My name is Jennifer and I am originally from Nigeria. I moved to Germany in 2013 to visit my partner, one month later we got married and I haven´t looked back. I speak only English for now, but I attend German classes and would really love to master my language skills. Most people here are eager to speak English; especially when they see you are struggling with deutsch…

In my free time I run a blog. I also craft and sell colourful accessories handmade with African fabrics.

Do you feel integrated?

Not yet, but I´ve realized that it is very important to integrate into the society you live in. The language is the first step to the integration. Then, of course, you have to understand the people, the government, the laws… You know in Germany if they ask you for just your birth certificate, you should go with all the documents you have even though they did not ask for them 😉

What is the most striking thing for you here?

The transport system. Back in Nigeria, the transport system is crap, they fill the buses with tons of people, simply because they want to make as much money as they can. When I moved here, the first thing I felt really good about was the transportation. It’s incredible; I would drive the train every day if I could… (laughing – ed.)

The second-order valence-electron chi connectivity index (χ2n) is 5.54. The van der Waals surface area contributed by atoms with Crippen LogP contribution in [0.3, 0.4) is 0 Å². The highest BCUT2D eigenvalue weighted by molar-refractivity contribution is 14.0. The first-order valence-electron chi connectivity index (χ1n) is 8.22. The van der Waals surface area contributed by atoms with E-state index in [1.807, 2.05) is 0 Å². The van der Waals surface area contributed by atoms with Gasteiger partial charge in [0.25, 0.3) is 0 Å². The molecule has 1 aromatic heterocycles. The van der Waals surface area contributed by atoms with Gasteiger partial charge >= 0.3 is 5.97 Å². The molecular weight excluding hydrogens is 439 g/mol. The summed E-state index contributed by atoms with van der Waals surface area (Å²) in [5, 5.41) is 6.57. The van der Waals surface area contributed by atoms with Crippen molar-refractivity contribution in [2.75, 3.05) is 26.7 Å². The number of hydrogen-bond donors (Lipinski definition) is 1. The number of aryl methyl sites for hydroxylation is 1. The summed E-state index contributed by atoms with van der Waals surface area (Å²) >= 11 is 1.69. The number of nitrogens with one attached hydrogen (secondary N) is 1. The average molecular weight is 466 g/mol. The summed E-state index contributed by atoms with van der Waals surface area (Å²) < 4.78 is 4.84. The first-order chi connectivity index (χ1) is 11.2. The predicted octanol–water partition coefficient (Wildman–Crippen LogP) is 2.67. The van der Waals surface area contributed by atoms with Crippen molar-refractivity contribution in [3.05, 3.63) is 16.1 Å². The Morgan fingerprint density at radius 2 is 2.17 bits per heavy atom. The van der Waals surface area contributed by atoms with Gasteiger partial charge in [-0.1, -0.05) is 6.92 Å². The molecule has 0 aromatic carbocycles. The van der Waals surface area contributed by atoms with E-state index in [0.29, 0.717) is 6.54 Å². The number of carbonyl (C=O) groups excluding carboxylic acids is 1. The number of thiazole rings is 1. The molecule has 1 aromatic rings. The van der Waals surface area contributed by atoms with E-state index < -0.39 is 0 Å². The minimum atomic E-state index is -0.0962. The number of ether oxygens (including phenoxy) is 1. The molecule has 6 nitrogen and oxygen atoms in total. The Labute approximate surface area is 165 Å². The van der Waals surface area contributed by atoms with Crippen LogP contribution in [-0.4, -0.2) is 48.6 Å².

JJ


Second thing I found good about Germany is that there are a lot of foreigners. There are some stereotypes that Germany is not so friendly towards foreigners and especially if you are black, it is not a place to be. That is so not true!

What I find strange is that here people live on the streets. Back in Nigeria you live on the streets only when you really don’t have any other options, but here they live on the streets because they WANT to. I find that odd.

Could you tell us about your worst experience?

Being in an interracial marriage, there are people who don’t understand that. I get that, but it can be very annoying sometimes when we get the looks which doesn´t really happen often…

JJ2I also remember the first time I was in Germany in 2009, I was in McDonald’s and I saw a vacant seat and asked the guy if the sit next to him was vacant so I could have my lunch. He said the seat was taken…and then a couple of young German girls asked the same question and he let them sit next to him… I believe it had something to do with the colour of my skin. I wanted to say something; but I was too tired and hungry to start an argument… You know, in Nigeria, the Caucasians are often treated way better…

I’ve not been culture shocked since I moved here…maybe it´s still too early… When people come here and complain about depression, I don´t understand it. I guess I am too Nigerian to believe in something like depression (laughing –ed.) Hey get over it! It’s not the end of the world, do not make it look like that for you!


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